2. Should collect data on the number of their disabled customers and frame at least 1 or 2 schemes for persons with different disabilities and provide basic accommodations like accessible billing and accessible customer care. They could have a public relations officer to service the complaints of disabled customers.
  • The charter of the Universal Service Obligation Fund must be expanded to include 'persons with disabilities' as an underserved community and all ongoing projects must be made inclusive.
  • The DoT must make special mention of persons with disabilities in the Telecom Policy and also formulate specific policies to connect them with accessible telecom services.

Access to Broadcasting

To provide broadcasting access to persons with various disabilities.

Strategy/ Activities:

  • It must be made mandatory for all television programming to be recorded with clearly legible and appropriate audio descriptions and closed captioning.
  • All films must have clearly legible and appropriate closed captioning and audio description, and sign language tracks recorded and this must be made a prerequisite for obtaining a censor certificate.
  • All new theatres must have facilities for patrons to access closed captioning/audio descriptions/sign language, without which they should not be granted licenses. Existing theatres should be granted a period of 1 year within which such facilities should be obtained. These facilities should be available at no extra charge beyond that of the ticket to patrons.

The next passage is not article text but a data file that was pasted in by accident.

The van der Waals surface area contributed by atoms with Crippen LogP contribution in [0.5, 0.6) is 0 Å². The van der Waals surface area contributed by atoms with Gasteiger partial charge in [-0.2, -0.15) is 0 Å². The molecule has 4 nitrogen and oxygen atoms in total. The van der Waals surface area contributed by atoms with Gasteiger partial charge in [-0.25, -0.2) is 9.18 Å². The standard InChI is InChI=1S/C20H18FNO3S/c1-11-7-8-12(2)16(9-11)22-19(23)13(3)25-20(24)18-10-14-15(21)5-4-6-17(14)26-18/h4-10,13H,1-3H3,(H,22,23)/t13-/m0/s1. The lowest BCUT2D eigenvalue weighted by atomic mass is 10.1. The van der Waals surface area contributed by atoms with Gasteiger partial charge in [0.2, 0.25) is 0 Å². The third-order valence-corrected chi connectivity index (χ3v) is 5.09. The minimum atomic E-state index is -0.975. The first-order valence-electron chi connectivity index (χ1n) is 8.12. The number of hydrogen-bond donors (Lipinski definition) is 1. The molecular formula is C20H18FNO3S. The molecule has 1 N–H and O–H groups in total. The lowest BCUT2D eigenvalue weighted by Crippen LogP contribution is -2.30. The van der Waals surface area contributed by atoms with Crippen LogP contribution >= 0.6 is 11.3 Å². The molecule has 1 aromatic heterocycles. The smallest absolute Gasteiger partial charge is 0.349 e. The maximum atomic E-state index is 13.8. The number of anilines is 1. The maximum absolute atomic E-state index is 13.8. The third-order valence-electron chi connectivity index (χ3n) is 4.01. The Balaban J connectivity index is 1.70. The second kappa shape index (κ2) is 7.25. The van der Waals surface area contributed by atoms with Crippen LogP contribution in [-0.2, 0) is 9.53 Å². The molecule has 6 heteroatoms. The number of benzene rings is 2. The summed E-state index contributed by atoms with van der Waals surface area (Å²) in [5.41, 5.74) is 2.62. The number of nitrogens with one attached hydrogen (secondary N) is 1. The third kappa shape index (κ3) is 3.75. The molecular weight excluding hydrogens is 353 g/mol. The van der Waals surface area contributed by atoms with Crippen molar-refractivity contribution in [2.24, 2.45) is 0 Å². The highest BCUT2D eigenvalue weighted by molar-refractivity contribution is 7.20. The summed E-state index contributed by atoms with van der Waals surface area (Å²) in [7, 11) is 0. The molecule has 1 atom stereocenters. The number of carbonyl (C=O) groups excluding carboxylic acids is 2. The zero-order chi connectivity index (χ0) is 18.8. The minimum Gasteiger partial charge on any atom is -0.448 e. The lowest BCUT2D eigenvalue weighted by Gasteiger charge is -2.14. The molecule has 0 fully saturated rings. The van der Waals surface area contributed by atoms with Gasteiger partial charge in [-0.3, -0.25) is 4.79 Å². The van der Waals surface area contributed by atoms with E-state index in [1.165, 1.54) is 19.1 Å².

• In the ongoing compulsory digitalization of cable television in India, all set top boxes being procured must be made accessible to persons with vision/cognitive disabilities. Optional voice navigation must be made mandatory for all set top boxes being sold/imported into India.
  • All new television receivers/set top boxes must have built-in decoder circuitry or capability designed to display closed captioned video programming, the transmission and delivery of video description services, and the conveyance of emergency information. Existing patrons should be allowed to exchange their television receivers/set top boxes for accessible ones.
  • All new television sets sold or imported in India must be equipped with built-in closed caption decoder circuitry or capability designed to display closed-captioned video programming/ audio descriptions, and have the capability to decode and make available the transmission and delivery of video/audio description services, and have the capability to decode and make available emergency information in a manner that is accessible to individuals who are disabled.

Inclusive Planet Centre for Disability Law and Policy
12/21 Custain Beach Road, Santhome,
Chennai - 600 004.
Tel: +91-44-24611313
Fax: +91-44-24617924